Feel free to get as personal and deep as you want to. BUT don't feel like you have to write a book like I did. Even a one-liner like: "I would have saved my time for more important stuff and outsourced citation building"could be helpful for others to know.

Your Turn!
If you had to start over…
what would you do differently???
 

JoyHawkins

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Hey Linda,

I would probably say that being more picky on which clients to take on is something I want to do differently in the future. I think a lot of companies/people, including myself, sometimes take the wrong approach to this. I mean who wants to turn down money if someone wants to hire you?

However, I've learned that generally a small percentage of clients take up the majority of customer service time. Some high maintenance clients who are the type that are never satisfied, even with the best service, are just not worth the money.

The damage they cause by over-stressing staff can be very detrimental. In the end it's better to work with people who really want to work with you and see the benefit of doing so!
 

Linda Buquet

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I would probably say that being more picky on which clients to take on is something I want to do differently in the future. I think a lot of companies/people, including myself, sometimes take the wrong approach to this. I mean who wants to turn down money if someone wants to hire you?
Thanks Joy, was hoping you would weigh in and wondered what you would say.

Your comment reminds me of another great post that I have stickied to the Consultants forum.

<a href="http://www.localsearchforum.com/consultants-corner/1169-just-say-no-bad-local-search-engine-optimization-clients-let-them-walk.html">Just Say No to Bad Local SEO Clients - Let them Walk!</a>

Many consultants shared that they actually started earning more and becoming more successful AFTER they started turning prospects away that were not a good fit.
 

Jo Shaer

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Definitely what Joy said - be picky and make a list of red flags that highlight very clearly who you should be running away from, no matter how much money they want to pay you. It just isn't cost effective.

But also, focus on the things that you are BEST at and employ other professionals to do the things that they are BETTER at than you! For example, don't lose weekends doing financial paperwork, get a good book keeper! It may sound like a big expense but it is so worth it.

As Linda said, spend time training your staff. I don't know how many times I say, it's quicker to do it myself but then I remember all the things that I haven't had to do today because I took the time to show someone else how to do it.

Running your own business is about getting a good work/life balance. I think most of us mess that bit up for the first few years!

Do some yoga or meditation on a regular basis and chiiiiilllllll out! Even if it is only for 15 minutes a day!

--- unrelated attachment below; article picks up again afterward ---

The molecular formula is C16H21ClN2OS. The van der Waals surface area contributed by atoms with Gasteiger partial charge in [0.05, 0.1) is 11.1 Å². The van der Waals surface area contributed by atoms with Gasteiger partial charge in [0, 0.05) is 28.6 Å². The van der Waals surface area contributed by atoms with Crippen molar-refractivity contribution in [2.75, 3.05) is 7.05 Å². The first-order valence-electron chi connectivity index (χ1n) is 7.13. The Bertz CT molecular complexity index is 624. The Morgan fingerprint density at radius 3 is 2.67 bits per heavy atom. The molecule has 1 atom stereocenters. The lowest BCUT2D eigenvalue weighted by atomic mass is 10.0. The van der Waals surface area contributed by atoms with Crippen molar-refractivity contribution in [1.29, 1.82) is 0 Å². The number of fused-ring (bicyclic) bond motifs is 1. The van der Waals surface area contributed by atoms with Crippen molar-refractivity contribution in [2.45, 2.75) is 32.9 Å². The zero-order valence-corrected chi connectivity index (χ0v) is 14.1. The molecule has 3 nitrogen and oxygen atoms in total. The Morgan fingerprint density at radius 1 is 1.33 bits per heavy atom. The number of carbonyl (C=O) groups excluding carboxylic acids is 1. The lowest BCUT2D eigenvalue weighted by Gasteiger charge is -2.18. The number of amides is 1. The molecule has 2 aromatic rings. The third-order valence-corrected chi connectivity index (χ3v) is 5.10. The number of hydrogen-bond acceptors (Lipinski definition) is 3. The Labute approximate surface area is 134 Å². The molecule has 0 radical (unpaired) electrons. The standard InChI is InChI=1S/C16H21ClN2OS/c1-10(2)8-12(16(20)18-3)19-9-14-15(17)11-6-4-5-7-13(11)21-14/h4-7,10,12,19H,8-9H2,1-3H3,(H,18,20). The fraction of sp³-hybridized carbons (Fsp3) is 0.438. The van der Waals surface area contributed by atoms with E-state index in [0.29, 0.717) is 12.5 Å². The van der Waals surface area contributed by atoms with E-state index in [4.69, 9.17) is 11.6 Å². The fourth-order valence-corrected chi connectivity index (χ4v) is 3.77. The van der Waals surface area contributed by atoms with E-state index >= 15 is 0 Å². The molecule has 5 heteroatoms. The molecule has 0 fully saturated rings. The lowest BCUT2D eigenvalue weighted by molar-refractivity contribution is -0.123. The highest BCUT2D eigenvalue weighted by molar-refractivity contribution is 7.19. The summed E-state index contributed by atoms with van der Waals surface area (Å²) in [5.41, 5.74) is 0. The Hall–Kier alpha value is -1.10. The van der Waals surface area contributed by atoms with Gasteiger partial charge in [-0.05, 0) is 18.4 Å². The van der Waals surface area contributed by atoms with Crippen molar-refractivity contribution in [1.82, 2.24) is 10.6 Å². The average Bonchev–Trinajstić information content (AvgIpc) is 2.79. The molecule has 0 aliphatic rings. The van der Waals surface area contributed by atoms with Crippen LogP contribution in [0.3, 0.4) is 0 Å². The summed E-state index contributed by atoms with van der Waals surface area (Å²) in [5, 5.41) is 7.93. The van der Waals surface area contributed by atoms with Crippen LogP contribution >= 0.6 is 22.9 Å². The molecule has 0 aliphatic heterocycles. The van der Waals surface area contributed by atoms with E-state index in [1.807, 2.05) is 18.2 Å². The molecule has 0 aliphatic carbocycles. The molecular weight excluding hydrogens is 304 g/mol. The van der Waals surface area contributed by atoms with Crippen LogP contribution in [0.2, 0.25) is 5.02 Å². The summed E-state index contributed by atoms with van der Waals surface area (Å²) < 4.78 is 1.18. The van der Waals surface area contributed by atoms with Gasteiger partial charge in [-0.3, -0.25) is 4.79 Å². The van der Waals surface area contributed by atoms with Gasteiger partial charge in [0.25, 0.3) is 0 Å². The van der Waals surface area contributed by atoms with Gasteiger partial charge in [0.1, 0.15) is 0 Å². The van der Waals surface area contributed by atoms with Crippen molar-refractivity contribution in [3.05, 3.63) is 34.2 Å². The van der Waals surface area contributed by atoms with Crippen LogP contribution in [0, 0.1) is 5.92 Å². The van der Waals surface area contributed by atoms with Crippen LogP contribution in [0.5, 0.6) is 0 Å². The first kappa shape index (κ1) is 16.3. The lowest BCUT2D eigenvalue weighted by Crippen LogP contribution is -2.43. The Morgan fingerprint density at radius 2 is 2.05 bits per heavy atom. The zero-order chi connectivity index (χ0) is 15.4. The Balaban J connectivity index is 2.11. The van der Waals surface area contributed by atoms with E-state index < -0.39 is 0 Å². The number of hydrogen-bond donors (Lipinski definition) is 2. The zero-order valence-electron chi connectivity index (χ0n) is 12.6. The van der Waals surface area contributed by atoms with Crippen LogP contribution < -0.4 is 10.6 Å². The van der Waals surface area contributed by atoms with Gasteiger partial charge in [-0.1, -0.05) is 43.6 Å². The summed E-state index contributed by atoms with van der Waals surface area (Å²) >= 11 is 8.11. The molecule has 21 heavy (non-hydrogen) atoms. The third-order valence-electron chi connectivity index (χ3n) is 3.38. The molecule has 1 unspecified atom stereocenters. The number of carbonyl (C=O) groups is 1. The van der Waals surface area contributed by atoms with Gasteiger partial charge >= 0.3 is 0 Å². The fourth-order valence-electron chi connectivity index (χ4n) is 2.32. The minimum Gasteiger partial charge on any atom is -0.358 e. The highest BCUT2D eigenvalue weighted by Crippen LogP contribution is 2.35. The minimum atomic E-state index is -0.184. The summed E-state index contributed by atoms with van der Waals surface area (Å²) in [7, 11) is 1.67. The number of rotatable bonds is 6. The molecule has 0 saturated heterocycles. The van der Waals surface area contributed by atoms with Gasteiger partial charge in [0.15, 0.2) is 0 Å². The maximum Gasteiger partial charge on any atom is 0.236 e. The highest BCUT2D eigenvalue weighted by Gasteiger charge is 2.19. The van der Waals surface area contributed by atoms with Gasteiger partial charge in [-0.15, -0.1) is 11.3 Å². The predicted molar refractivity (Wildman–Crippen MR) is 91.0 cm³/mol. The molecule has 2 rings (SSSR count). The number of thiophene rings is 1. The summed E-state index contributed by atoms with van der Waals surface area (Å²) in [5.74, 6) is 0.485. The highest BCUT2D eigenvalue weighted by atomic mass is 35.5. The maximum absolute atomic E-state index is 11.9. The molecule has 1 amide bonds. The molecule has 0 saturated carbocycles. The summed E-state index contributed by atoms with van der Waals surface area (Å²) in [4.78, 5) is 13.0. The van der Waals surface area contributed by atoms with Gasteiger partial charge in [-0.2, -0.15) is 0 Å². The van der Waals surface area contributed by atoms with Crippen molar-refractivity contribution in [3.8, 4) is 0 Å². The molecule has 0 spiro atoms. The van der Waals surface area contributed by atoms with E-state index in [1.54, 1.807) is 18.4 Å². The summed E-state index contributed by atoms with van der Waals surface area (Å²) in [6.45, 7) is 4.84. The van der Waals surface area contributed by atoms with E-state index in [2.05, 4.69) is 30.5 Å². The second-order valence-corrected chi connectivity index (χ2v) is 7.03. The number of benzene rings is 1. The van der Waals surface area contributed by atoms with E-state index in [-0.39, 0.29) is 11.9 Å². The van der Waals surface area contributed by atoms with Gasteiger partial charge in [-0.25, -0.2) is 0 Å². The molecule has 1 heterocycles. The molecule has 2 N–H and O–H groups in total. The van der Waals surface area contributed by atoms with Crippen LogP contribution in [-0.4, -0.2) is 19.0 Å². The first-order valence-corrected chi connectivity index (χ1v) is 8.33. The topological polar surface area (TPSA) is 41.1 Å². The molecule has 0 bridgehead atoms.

Linda Buquet

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Great advice Jo!

I think you hit on some of the most important things many people do wrong when they start in business.

Glad you brought up work/life balance, which is something I always struggle with, so it's a good reminder to put out there for us all!
 
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Since I'm not a freelancer, I don't deal with some of the most common problems, but there are a few things I wish I would have done a little differently.

First off, I would have turned to the community much earlier. It may be embarrassing to realize that I've asked a stupid question, or made an incorrect statement because I misunderstood something, but I've learned SO much from the advice that's been offered to me, and if I had known a few of those things sooner, I would have saved myself a lot of frustration.

Secondly, I would be a little more concise in my explanations to clients (I could see this working in the opposite direction for some people as well). In my case, I have a tendency to over-explain, which can sometimes cause clients to hyperfocus on something that is small potatoes, and I waste more time satisfying those small issues than fixing bigger problems that the client can't see as easily.
 

HoosierBuff

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Great Post

I'm hiring my first full time SEO this week, so that I won't have to work as much on the SEO, and I can do other things.

I should have hired this person last year, which, would have been tougher financially, but, I think this is going to make things easier, and allow me to grow the business.

I think that has been the biggest issue. . . I need to stop doing everything myself, and bring in others. Though I worry about the quality, it's not like I'm the Michaelangelo of local search or anything, and if I can actually be more effective, its nothing but a win (minus the decline in revenue that I hopefully can grow around).
 

Linda Buquet

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Good ones Dillon!

I'm glad the community has been helpful for you!

I can really relate to the 2nd one too, since I have a tendency to over-explain. :eek:
 
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Great post Linda! And I agree with you Dillon, I've had those issues too. Turns out though, the right kind of communicating with the client isn't just about being more concise, it's about being more organized in my own thinking, and keeping a better 20,000 foot view without falling down rabbit holes, or at least not losing sight of everything else when I do. Definitely second that I wish I'd gotten involved with the community earlier as well... I can't believe how many pieces of incredibly important information I just didn't have, this stuff is critical if you want to make sure you're getting the best results possible for your clients. Not to mention the benefits of knowing people you can go to to ask questions... working in a vacuum where you're the only expert you know sucks.